Over in the Mission, Dom is also losing his shit, in his case because he's frantically trying to open his peri-peri pop-up with something like 28 hours to spare. It's a near-perfect echo of Patrick's behavior from earlier in the episode, with a stress-out Dom lashing out at everyone around him.
Agustín, meanwhile, is in a different kind of hell of his own making: He's spent a ton of money he doesn't have to hire CJ, lied about it to Frank, and created art that we're led to believe isn't even that good. On a hike (Tam?), Agustín tells Frank that he bowed out of the group show he was supposed to be in, and you can pretty much immediately tell what's going to happen. Frank gets (rightfully) mad, Agustín gets snippy and defensive before admitting that he paid CJ to have sex with Frank, which makes Frank even more, even rightfully-er mad, and soon enough they've broken up. It's heart-rending in its inevitability.
Back at the wedding, Patrick's sister tells Kevin she's going to "make" his boyfriend propose to him. The sister is clearly well-meaning, giddily trying to spread her own happiness around, but there's a kind of condescension implicit in her assumption that Kevin and John even want to get married, and it's a cringe-worthy exchange. This is, after all, a heady moment in time for gay men and weddings, and in this scene the show captures brilliantly something the series' creator, Michael Lannan, and I talked about: “Marriage equality presents a really strange situation for people like me," he said. "I’m 36, and I grew up thinking that never in my lifetime would I ever be able to get married. And then everything changes, and I face the same pressure from my parents that my sisters face. We try to play on that in the show.”
Patrick, Kevin, and John are suddenly faced with a set of options they've never had before—both generally, and, in this episode, literally, given that this is likely the first time any of them have ever been to a wedding after the widespread acceptance of gay marriage—and you can read the ambivalence on their faces as Patrick's sister prattles on. (This idea is reintroduced at the very end of the episode, when Patrick's dad asks him if he wants a wedding). It's hard to tell, in this scene, whether John and Kevin laugh off Patrick's sister's suggestion because their relationship is too young for marriage or because they're fundamentally opposed to the idea, but it adds a macro layer to this season's thematic fascination with conformity, especially Patrick's ceaseless desire to be accepted. Patrick calls Richie to apologize and gets his voicemail. Also, we find out that instead of an actual wedding cake, there's a mountain of cake pops, which makes a truly huge amount of sense given what we know about the sister.
After the ceremony, Patrick discovers his mom eating a pot brownie. It's a clever—if somewhat obvious—allusion to Richie's joint from earlier in the episode, and it's the first real hint that for all the show has told us about Patrick's fraught relationship with his mom, for all of the mom's snobbery early on in the episode, she's not quite as uptight as she looks. When Patrick tells her that he doesn't think she'd like Richie, you can hear the hurt in her voice as she asks why not. Patrick has spent the whole season—and probably his whole life—assuming that his mom will judge him and his choices, but he's the judgmental one in this scene, essentially dismissing Richie's lack of ambition as she tries her hardest to be supportive, noting that Patrick's dad didn't have any money when they met, either. She admits to having not handled Patrick's coming out very well, and she's obviously a little uneasy about his sexual orientation even several years later, and the coded "they're just like you" reference to Kevin and John is not cute—but she's trying, and Patrick is underestimating her every step of the way. He somewhat preposterously blames her for his being a dick to Richie earlier, and she swats him down like a boss. Patrick has devoted so much energy to thinking his anxiety comes from his mother that he's stunned when she suggests it's at least partly of his own making.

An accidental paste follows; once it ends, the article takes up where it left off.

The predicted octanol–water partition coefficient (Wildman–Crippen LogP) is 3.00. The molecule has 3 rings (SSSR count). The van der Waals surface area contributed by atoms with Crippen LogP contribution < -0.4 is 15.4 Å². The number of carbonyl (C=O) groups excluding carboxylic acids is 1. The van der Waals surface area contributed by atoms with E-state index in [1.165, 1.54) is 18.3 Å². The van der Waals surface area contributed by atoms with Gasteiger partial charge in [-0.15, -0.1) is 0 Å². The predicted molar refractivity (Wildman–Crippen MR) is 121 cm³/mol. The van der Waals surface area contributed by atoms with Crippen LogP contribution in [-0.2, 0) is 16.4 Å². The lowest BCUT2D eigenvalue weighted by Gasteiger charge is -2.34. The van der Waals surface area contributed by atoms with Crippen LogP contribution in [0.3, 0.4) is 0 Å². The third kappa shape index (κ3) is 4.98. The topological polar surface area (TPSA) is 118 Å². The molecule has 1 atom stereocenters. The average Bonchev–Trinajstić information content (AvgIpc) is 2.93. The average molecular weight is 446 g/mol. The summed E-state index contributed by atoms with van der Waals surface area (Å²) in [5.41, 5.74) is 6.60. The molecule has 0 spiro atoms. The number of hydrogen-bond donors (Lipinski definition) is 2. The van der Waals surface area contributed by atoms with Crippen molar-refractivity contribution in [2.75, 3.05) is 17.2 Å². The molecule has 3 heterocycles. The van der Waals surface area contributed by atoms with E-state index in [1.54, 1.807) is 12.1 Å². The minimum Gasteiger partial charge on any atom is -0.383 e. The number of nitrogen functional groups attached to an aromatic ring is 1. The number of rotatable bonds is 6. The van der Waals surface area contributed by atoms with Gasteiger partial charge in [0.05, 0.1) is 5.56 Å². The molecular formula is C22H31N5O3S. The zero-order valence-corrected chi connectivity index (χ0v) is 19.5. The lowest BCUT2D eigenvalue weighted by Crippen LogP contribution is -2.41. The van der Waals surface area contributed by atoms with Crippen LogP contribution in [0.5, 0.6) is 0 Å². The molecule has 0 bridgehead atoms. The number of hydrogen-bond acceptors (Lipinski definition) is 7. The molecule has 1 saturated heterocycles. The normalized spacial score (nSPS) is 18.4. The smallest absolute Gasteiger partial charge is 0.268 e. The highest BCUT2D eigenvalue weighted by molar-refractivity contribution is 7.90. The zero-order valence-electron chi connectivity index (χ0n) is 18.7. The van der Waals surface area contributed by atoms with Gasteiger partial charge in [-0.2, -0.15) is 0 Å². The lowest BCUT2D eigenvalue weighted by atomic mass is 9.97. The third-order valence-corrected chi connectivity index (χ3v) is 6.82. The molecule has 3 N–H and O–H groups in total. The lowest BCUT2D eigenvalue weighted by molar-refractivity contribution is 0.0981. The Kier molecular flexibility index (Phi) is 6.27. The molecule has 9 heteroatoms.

The show ends on a somber note, with everyone being forced to stew in the respective messes they've created for themselves. Agustín walks into a darkened apartment, no Frank to be found. Dom stands alone in the pop-up restaurant after having alienated Lynn and been given some much needed #realtalk from Doris about his said alienation. And Kevin drunkenly tries to kiss Patrick in the bathroom, which was inevitable given the growing flirtation between the two of them—but Patrick, to his credit, pushes Kevin away, thereby holding the shippers at bay for at least a week. (For the record, I am totally on team #Patchie!) The final scene finds him looking wrecked and sitting with his dad in the empty reception hall.